The newest phenomenon in the hotel industry is the poshtel, a lodging that offers the quality of a good hotel at the price of a hostel.

The best known is the Generator group, which currently operates hostels in Barcelona, Berlin, Copenhagen, Hamburg, London, Venice and Dublin’s Smithfield. With shared rooms from as little as €8 and doubles from €20, Generator hostels are cheap but the real premium is on style – the Copenhagen branch, pictured right, for instance, is in a converted development by Philippe Starck, while the hostel in Venice is in a beautiful converted grain house.

Generator is opening a new hostel in Paris in February, followed by properties in Rome and Amsterdam later in the year. See

Tourist-only trains in India

India is set to introduce train carriages exclusively for tourists in an attempt to improve traveller safety.

Tourism minister Mahesh Sharma said the new carriages would include extra facilities such as western-style bathrooms, security cameras and even extra guards. With fewer than seven million visitors a year, India is looking for ways to increase its share of the tourism market. Last year it introduced a visa-on-arrival system to ease entry (Irish visitors cannot yet avail of the system).

However, India’s poor reputation regarding women’s safety remains an intractable problem. The Department of Foreign Affairs advises women to use caution when travelling; to use the women-only carriage on the metro and to avoid sleeping alone in hotels if possible.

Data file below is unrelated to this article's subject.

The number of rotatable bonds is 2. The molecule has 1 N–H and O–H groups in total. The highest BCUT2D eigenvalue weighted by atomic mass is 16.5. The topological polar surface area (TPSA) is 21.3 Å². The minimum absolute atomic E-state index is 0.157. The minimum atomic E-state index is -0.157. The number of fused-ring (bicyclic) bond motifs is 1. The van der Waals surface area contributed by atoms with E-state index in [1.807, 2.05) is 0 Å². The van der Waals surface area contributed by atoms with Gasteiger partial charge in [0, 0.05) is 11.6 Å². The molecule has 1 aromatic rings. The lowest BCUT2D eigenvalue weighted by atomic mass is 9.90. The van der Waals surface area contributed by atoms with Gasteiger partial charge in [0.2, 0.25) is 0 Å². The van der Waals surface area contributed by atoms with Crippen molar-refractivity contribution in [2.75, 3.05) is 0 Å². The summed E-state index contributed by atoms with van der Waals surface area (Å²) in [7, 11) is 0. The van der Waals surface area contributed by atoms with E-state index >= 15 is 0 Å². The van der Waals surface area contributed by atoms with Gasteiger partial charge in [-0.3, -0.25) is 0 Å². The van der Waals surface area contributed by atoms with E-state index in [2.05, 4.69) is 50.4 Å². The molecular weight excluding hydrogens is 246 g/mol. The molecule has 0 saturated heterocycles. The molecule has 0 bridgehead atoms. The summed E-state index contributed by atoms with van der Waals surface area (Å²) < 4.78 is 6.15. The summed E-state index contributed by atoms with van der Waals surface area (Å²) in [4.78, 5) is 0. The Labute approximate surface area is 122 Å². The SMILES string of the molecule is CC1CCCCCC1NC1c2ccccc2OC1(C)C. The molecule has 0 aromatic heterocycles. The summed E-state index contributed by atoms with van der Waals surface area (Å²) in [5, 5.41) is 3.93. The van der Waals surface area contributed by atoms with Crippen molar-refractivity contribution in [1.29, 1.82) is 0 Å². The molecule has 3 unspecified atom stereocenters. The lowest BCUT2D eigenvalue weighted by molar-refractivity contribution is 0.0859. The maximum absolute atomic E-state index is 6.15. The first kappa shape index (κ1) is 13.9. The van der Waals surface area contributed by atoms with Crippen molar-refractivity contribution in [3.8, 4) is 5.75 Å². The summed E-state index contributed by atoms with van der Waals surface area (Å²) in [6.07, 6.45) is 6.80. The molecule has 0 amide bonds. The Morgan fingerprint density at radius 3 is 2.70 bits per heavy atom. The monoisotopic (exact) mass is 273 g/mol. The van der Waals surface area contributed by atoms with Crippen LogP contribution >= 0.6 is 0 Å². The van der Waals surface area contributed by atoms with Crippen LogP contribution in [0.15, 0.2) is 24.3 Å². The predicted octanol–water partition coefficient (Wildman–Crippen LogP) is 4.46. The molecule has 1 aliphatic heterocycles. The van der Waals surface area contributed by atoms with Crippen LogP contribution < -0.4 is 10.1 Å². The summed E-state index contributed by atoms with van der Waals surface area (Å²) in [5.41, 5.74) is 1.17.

London Tourist Tax

A night in a London hotel may cost extra as Camden council are considering the introduction of a £1-a-night hotel tax.

The council – which has a responsibility for the districts of Bloomsbury, King’s Cross, Euston and Holborn – believes such a move could raise up to £5 million a year, which would be used for extra street cleaning in tourist hotspots such as Camden Lock. Other British councils have considered a similar tax (along the lines of the ‘bed tax’ in Rome, Paris, Berlin and Barcelona).

Camden council is looking to join with other London councils to lobby for the right to impose such a tourist levy.

Get away at home

Looking to escape the winter blues? The Fitzpatrick Castle Hotel ( in Killiney has a January Magic offer of B&B and a two-course dinner for €59.50 pps. Lough Rynn Castle ( in Mohill, Co Leitrim has a room rate of €50 pps that includes a welcome plate and a checkout time of 2pm.

Meanwhile, hotels continue to woo for Valentine's Day. Dunboyne Castle Hotel ( has a February 14th package that includes B&B, dinner, a glass of bubbly and a chocolate and rose petal turndown for €220 per couple.

60-Second City Guide: Paris

Hôtel Jeanne d'Arc
(3 rue de Jarente, 4e;; rooms from €100)
Lovely 35-room hotel, designed like a family home.

Bistrot Paul Bert
(18 rue Paul Bert, 11e; three-course dinner €35-45)
The quintessential Parisian bistro puts an emphasis on meat.

Fondation Louis Vuitton
(av du Mahatma Gandhi, 16e;
Frank Gehry's stunning contemporary arts centre in the Bois de Bologne opened in late 2014.